Reason #1: The first time someone hears a message it may or may not resonate with them

It doesn’t resonate because they aren’t ready to hear it. They may be bogged down with other priorities, or don’t see the immediate value. They know trying something new will put a strain on their already overbooked scheduled.

Their classic response is they just don’t have time. Or they may couch it saying they don’t have the budget.

Bottom line, they aren’t ready to invest.

Change of behavior is hard, especially if there is some fear wrapped around it.

In our case, it doesn’t help that public speaking happens to be the #1 fear across the world!

They also might discount who the message is coming from. They don’t see them as credible — even if the person delivering the message has demonstrated an ability to produce results. Or they think the results will vary, and they won’t experience those as well.

Or maybe they just don’t like the particular style or method of delivery.

For example, we get a lot of pushback on our online course from people who prefer learning in-person. Teaching in-person is more expensive and time consuming for us. We’re willing to do it, but it comes at a price to our students. So we try to keep things accessible with an online course.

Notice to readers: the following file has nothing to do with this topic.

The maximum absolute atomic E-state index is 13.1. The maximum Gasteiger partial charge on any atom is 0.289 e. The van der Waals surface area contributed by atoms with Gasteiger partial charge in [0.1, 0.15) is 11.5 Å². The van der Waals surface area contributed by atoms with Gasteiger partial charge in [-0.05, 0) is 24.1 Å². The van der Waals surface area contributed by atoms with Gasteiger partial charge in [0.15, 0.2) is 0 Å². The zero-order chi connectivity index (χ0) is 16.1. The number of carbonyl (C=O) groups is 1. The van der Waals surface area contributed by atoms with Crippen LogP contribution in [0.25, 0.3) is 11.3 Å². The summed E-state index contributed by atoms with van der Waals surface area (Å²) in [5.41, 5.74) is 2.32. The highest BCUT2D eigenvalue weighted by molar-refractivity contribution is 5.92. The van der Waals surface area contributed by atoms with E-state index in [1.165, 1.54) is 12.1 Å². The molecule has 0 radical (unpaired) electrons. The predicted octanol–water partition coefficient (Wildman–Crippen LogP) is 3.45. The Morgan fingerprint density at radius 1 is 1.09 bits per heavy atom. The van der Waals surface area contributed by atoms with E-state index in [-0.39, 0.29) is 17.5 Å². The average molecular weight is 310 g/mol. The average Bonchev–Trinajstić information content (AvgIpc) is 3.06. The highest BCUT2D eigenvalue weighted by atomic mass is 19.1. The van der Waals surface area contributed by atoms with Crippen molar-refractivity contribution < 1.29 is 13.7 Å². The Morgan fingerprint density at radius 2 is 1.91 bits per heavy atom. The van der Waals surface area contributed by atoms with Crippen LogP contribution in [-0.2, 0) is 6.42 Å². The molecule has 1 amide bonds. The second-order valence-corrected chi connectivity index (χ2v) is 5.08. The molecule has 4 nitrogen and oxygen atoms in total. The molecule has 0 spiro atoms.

Initially, we got pushback on just having an e-book and softcover. Many people wanted an audiobook to listen on-the-go. When we had the time and money, we created one.

Reason #2: There’s always someone new or even someone who has heard your message before whose needs change

Given how many times we’ve delivered our talk, I’m concerned that someone has heard my message and will tune out. While that does happen, there is always someone like Tammy Butow a Site Reliability Engineer at Dropbox who said:

“I’ve heard Karen and Poornima speak many times, and I always learn something new. I implemented a few of their Q&A strategies in a recent talk, and was amazed at how it made the audience more engaged.”

People pick up on something new. And as much as we may believe that everyone has heard what we have to say, I’ve found there is always someone who hasn’t yet discovered our message.

Reason #3: It doesn’t seem different “enough”

With a cursory look, our message is simple: “Get out and speak! Don’t know how? We’ll teach you.”

It’s been up to us showcase how we’re different and who our exact audience is. That takes a level of experimentation and refinement, which comes with time and repetition.

Had I thrown in the towel after the first year, I would have missed out on discovering that there are people, especially early to mid-career tech professionals, who really struggle to speak. They have some unique challenges that other solutions don’t address.